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Machinist: Convergence

img  Tobias Fischer

A recent comment by Thomas Köner - "I don't believe music relates to any other sense but hearing" – made me wonder: Wasn't this a paradoxical statement coming from an artist known for his vast inner spaces of sound? It is almost as though the work of Zeno van den Broek, whose curriculum vitae as a trained architect mirrors that of Köner's background in video editing, closes the gap. To van den Broek, our traditional perception of the senses fails to take into account that our eyes and ears are merely gateways into a complex web of neurons and synapses, in which the visual and acoustic are two of a kind. After an early phase spent building massive walls of noise, the current phase of his Machinist project has shifted towards more subtle operations and expressive constructs like 'silent paintings' or 'liquified architecture'. Convergence sees his approach in full flow. The first half of the thirty-three minute piece opens with a rhythmically repeated signature building block of Western music: The note C played on a piano. Gradually, sine waves rise from the silence in between two tones like ghost harmonics, then wash over the framework until it is gone. Almost exactly at the halfway mark, the procedure is repeated, this time, conversely, with a deep field recording of a beach scene being gradually infiltrated by tender piano sounds. The abstract and the concrete are perfectly equal here and one could certainly see these events as a meditation on the mantra that everything is music. More profoundly, however, they're confusion for the binary mind, which can never quite decide whether it is listening to a painting or looking at a musical performance. The ambiguity, meanwhile, is purely one of terminology. Deep within the sounds, the truth is clear.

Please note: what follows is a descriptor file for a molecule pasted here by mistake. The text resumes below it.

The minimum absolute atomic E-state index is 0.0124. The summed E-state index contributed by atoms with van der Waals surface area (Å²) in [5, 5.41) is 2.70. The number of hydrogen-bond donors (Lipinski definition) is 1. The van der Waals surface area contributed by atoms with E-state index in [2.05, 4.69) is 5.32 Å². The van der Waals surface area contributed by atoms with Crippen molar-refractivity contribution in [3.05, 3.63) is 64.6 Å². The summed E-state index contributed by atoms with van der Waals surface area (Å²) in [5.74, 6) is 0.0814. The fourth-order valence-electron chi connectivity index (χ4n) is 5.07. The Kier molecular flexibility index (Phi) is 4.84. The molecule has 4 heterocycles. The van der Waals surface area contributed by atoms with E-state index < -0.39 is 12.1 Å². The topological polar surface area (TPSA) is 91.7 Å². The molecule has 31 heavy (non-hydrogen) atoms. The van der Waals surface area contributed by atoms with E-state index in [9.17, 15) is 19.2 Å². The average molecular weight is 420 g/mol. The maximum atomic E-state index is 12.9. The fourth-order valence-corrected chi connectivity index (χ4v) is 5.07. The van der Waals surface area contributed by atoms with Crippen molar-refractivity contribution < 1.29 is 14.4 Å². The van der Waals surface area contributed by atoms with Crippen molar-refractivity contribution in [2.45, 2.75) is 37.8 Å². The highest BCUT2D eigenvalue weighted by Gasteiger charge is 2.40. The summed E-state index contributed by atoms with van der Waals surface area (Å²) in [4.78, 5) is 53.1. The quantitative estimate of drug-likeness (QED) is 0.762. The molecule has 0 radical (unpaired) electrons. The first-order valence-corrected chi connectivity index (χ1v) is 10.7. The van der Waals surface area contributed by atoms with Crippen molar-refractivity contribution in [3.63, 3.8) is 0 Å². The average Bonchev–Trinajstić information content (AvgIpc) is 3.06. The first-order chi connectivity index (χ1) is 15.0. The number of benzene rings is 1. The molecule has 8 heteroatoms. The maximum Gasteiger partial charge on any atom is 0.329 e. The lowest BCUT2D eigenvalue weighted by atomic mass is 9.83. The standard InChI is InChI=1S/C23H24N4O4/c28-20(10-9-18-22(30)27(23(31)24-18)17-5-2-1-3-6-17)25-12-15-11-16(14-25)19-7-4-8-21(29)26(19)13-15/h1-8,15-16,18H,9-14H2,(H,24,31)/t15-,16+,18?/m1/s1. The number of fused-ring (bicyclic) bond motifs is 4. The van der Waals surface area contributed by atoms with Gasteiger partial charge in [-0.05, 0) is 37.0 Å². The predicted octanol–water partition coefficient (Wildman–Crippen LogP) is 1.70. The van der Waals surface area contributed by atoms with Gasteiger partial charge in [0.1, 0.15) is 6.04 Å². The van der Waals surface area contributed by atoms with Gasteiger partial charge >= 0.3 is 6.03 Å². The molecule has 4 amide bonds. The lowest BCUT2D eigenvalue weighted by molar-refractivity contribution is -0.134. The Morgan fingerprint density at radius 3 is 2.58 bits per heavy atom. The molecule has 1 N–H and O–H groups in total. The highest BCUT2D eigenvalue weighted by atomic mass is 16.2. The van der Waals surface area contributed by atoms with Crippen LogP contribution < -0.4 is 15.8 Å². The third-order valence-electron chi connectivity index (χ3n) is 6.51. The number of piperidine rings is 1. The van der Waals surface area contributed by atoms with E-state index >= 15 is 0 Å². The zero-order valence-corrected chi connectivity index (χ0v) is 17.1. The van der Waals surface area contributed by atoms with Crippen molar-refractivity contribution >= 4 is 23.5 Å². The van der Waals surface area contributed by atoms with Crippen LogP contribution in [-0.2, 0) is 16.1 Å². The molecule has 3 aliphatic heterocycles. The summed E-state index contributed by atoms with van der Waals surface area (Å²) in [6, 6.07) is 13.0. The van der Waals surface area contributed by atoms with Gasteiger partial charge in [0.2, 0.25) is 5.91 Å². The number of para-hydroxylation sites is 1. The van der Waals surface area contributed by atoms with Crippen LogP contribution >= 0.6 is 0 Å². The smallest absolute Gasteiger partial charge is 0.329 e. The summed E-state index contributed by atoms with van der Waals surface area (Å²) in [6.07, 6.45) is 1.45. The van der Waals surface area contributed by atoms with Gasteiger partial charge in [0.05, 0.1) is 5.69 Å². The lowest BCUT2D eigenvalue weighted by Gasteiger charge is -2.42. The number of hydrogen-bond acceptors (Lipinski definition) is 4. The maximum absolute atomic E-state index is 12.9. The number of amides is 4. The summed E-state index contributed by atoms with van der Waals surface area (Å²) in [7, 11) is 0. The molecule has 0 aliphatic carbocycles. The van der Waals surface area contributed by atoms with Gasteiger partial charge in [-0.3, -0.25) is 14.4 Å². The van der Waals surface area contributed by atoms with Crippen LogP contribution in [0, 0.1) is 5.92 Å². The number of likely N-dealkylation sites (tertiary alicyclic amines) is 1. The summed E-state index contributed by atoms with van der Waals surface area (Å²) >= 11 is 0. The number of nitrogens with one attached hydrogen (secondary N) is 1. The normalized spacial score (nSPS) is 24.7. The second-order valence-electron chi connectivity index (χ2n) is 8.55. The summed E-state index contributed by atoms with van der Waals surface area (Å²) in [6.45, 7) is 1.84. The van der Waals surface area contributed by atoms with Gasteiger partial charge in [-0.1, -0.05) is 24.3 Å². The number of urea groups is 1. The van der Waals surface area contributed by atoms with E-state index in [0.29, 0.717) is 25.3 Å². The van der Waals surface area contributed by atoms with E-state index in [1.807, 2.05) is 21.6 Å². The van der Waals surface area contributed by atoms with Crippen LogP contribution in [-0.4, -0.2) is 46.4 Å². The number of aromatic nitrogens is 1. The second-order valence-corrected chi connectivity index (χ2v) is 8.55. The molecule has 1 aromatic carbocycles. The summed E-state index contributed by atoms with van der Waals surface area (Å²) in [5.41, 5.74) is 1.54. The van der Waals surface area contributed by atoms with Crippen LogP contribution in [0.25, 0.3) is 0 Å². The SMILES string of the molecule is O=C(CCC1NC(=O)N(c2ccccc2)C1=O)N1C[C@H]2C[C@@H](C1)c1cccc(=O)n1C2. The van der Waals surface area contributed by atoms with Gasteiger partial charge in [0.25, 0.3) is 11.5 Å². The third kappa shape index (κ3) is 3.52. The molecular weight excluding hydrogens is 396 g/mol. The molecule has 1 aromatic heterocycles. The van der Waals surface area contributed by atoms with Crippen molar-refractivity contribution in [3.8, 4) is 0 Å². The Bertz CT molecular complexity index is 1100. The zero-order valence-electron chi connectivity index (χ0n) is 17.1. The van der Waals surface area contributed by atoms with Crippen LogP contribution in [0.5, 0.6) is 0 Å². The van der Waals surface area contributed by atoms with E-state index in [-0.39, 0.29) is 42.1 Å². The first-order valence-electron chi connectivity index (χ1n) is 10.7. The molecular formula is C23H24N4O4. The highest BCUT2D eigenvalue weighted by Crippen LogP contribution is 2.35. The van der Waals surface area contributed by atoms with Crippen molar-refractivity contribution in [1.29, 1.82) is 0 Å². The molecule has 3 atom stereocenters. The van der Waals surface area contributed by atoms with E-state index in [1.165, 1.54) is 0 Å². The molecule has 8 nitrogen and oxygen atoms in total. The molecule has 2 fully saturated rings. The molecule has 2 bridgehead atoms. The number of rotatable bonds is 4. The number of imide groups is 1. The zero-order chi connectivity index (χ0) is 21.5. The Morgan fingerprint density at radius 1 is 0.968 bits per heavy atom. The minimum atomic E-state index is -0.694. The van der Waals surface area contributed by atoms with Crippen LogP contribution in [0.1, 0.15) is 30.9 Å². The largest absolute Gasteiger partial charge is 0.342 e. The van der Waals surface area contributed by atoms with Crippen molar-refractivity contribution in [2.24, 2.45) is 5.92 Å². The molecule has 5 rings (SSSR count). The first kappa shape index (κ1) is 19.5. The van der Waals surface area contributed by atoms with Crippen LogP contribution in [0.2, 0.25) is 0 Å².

By Tobias Fischer

Homepage: Machinist / Zeno van den Broek
Homepage: Narrominded Records
Homepage: Betontoon Records